Category Archive 'Supreme Court'
26 Jun 2015

You Could Tell This Was Coming

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StatueofLibertyWeepingAngel

Breaking News via SCOTUSBLOG: There is a right to “marriage equality”. Opinion: J. Kennedy.

Scalia’s dissent, footnote 22: “If, even as the price to be paid for a fifth vote, I ever joined an opinion for the Court that began: ‘The Constitution promises liberty to all within its reach, a liberty that includes certain specific rights that allow persons, within a lawful realm, to define and express their identity,’ I would hide my head in a bag. The Supreme Court of the United States has descended from the disciplined legal reasoning of John Marshall and Joseph Story to the mystical aphorisms of the fortune cookie.”

22 Jun 2015

Tweet of the Day

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Tweet88

Hat tip to Walter Olson.

01 Jul 2014

Liberal Reaction to Hobby Lobby Ruling

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ThomasMore
Sir Thomas More

My pseudointellectual liberal classmates have been reacting to the Supreme Court decision in favor of Hobby Lobby, excusing religious employers from providing contraception through employee health insurance, with ridicule, treating the very idea of moral reservations toward contraception as bizarre, insane, and a fringe position.

But the civilization of Europe and the Modern World were actually built by people of traditional religious faith, who until very recently in overwhelming percentage believed on the basis of revealed religion that contraception was wrong. I am not myself a believer, but I differ from most of my Yale classmates in declining to believe that today’s community of fashion has arrived at some uniquely superior and sophisticated position on every issue and that anyone who disagrees is some sort of troglogyte.

Thomas Babbington Macauley was the ultimate Whig historian, but even Macauley found himself obliged to acknowledge that Modernism and Scientism are not actually competent to refute religious faith.

Natural theology, then, is not a progressive science. That knowledge of our origin and of our destiny which we derive from revelation is indeed of very different clearness, and of very different importance. But neither is revealed religion of the nature of a progressive science. All divine truth is, according to the doctrine of the Protestant churches, recorded in certain books. It is equally open to all who, in any age, can read those books; nor can all the discoveries of all the philosophers in the world add a single verse to any of those books. It is plain, therefore, that in divinity there cannot be a progress analogous to that which is constantly taking place in pharmacy, geology, and navigation. A Christian of the fifth century with a Bible is neither better nor worse situated than a Christian of the nineteenth century with a Bible, candor and natural acuteness being, of course, supposed equal. It matters not at all that the compass, printing, gunpowder, steam, gas, vaccination, and a thousand other discoveries and inventions, which were unknown in the fifth century, are familiar to the nineteenth. None of these discoveries and inventions has the smallest bearing on the question whether man is justified by faith alone, or whether the invocation of saints is an orthodox practice. It seems to us, therefore, that we have no security for the future against the prevalence of any theological error that ever has prevailed in time past among Christian men. We are confident that the world will never go back to the solar system of Ptolemy; nor is our confidence in the least shaken by the circumstance that even so great a man as Bacon rejected the theory of Galileo with scorn; for Bacon had not all the means of arriving at a sound conclusion which are within our reach, and which secure people who would not have been worthy to mend his pens from falling into his mistakes. But when we reflect that Sir Thomas More was ready to die for the doctrine of transubstantiation, we cannot but feel some doubt whether the doctrine of transubstantiation may not triumph over all opposition. More was a man of eminent talents. He had all the information on the subject that we have, or that, while the world lasts, any human being will have. The text, “This is my body,” was in his New Testament as it is in ours. The absurdity of the literal interpretation was as great and as obvious in the sixteenth century as it is now. No progress that science has made, or will make, can add to what seems to us the overwhelming force of the argument against the real presence. We are, therefore, unable to understand why what Sir Thomas More believed respecting transubstantiation may not be believed to the end of time by men equal in abilities and honesty to Sir Thomas More. But Sir Thomas More is one of the choice specimens of human wisdom and virtue; and the doctrine of transubstantiation is a kind of proof charge. A faith which stands that test will stand any test.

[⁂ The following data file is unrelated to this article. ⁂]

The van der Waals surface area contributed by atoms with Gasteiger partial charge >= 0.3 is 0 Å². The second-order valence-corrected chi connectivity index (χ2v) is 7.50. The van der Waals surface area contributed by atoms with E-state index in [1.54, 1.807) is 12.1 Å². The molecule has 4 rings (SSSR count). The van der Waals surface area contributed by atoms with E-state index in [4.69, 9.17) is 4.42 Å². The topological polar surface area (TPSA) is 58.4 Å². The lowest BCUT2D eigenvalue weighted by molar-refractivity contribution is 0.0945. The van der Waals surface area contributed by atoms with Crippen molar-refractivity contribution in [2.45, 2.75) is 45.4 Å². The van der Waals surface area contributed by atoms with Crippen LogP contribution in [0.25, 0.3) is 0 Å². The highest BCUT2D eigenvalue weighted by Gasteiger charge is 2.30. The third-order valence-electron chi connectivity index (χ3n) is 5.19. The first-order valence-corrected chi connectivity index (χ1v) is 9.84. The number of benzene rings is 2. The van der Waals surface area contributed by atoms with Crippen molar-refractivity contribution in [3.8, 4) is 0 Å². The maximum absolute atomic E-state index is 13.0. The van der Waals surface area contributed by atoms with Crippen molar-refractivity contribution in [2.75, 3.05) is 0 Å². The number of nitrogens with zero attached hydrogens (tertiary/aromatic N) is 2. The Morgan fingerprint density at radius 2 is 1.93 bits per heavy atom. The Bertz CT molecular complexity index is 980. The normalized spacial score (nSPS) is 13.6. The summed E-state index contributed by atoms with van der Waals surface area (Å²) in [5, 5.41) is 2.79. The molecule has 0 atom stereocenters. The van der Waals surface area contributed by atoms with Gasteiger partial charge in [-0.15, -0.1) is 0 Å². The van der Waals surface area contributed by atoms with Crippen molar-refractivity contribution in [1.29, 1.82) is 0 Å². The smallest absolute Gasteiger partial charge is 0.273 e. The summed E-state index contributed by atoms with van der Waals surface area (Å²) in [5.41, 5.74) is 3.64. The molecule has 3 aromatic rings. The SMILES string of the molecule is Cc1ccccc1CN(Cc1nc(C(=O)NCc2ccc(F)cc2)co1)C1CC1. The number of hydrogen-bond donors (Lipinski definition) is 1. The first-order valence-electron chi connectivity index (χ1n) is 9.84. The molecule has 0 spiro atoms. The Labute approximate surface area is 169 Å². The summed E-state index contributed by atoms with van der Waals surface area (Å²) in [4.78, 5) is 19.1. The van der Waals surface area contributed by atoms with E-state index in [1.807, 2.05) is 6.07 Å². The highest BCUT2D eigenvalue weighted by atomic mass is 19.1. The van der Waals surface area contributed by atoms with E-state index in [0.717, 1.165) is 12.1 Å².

24 Apr 2014

The Supreme Court Is Going to Have a Second Chance

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NewDealNRA

Amity Schlaes thinks the Suprene Court’s decision in the upcoming Sebelius v. Hobby Lobby case could come out as a replay of Schecter Poultry Corp. v. United States, the 1935 case which killed the New Deal’s legislative centerpiece, the National Industrial Recovery Act.

Some time in the coming months, the Supreme Court will hand down its opinion in Sebelius v. Hobby Lobby, the case of the retailer that claims that its religious freedom or that of its employees is violated by contraceptive coverage required as part of the Affordable Care Act. The attitude of the health-care act’s supporters toward such cases is irritation. How dare a little religious case trip up the mighty Affordable Care Act and jeopardize the ACA’s establishment as permanent law of the land?